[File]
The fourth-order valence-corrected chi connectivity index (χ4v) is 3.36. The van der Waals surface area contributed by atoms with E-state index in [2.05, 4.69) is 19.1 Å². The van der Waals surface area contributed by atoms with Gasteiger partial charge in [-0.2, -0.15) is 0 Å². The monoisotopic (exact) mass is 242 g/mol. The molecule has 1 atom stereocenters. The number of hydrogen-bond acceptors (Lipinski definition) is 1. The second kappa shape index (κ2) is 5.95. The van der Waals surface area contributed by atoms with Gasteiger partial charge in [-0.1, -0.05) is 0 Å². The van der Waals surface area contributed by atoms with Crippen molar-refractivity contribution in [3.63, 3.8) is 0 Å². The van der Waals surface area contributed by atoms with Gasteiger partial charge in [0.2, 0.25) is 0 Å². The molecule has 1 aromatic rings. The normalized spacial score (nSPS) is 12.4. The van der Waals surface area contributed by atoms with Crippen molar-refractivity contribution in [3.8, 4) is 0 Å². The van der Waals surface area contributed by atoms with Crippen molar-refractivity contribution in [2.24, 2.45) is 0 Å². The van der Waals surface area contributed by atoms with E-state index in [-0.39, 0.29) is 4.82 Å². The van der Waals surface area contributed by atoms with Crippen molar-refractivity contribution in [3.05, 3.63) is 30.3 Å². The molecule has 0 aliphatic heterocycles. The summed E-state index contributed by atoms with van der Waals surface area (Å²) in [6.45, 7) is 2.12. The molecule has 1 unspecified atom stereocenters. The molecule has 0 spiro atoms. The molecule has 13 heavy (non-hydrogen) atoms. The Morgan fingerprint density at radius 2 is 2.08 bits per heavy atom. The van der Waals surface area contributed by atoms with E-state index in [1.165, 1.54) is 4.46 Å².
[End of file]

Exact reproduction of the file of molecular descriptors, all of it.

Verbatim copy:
The fourth-order valence-corrected chi connectivity index (χ4v) is 3.36. The van der Waals surface area contributed by atoms with E-state index in [2.05, 4.69) is 19.1 Å². The van der Waals surface area contributed by atoms with Gasteiger partial charge in [-0.2, -0.15) is 0 Å². The monoisotopic (exact) mass is 242 g/mol. The molecule has 1 atom stereocenters. The number of hydrogen-bond acceptors (Lipinski definition) is 1. The second kappa shape index (κ2) is 5.95. The van der Waals surface area contributed by atoms with Gasteiger partial charge in [-0.1, -0.05) is 0 Å². The van der Waals surface area contributed by atoms with Crippen molar-refractivity contribution in [3.63, 3.8) is 0 Å². The van der Waals surface area contributed by atoms with Gasteiger partial charge in [0.2, 0.25) is 0 Å². The molecule has 1 aromatic rings. The normalized spacial score (nSPS) is 12.4. The van der Waals surface area contributed by atoms with Crippen molar-refractivity contribution in [3.8, 4) is 0 Å². The van der Waals surface area contributed by atoms with Crippen molar-refractivity contribution in [2.24, 2.45) is 0 Å². The van der Waals surface area contributed by atoms with E-state index in [-0.39, 0.29) is 4.82 Å². The van der Waals surface area contributed by atoms with Crippen molar-refractivity contribution in [3.05, 3.63) is 30.3 Å². The molecule has 0 aliphatic heterocycles. The summed E-state index contributed by atoms with van der Waals surface area (Å²) in [6.45, 7) is 2.12. The molecule has 1 unspecified atom stereocenters. The molecule has 0 spiro atoms. The molecule has 13 heavy (non-hydrogen) atoms. The Morgan fingerprint density at radius 2 is 2.08 bits per heavy atom. The van der Waals surface area contributed by atoms with E-state index in [1.165, 1.54) is 4.46 Å².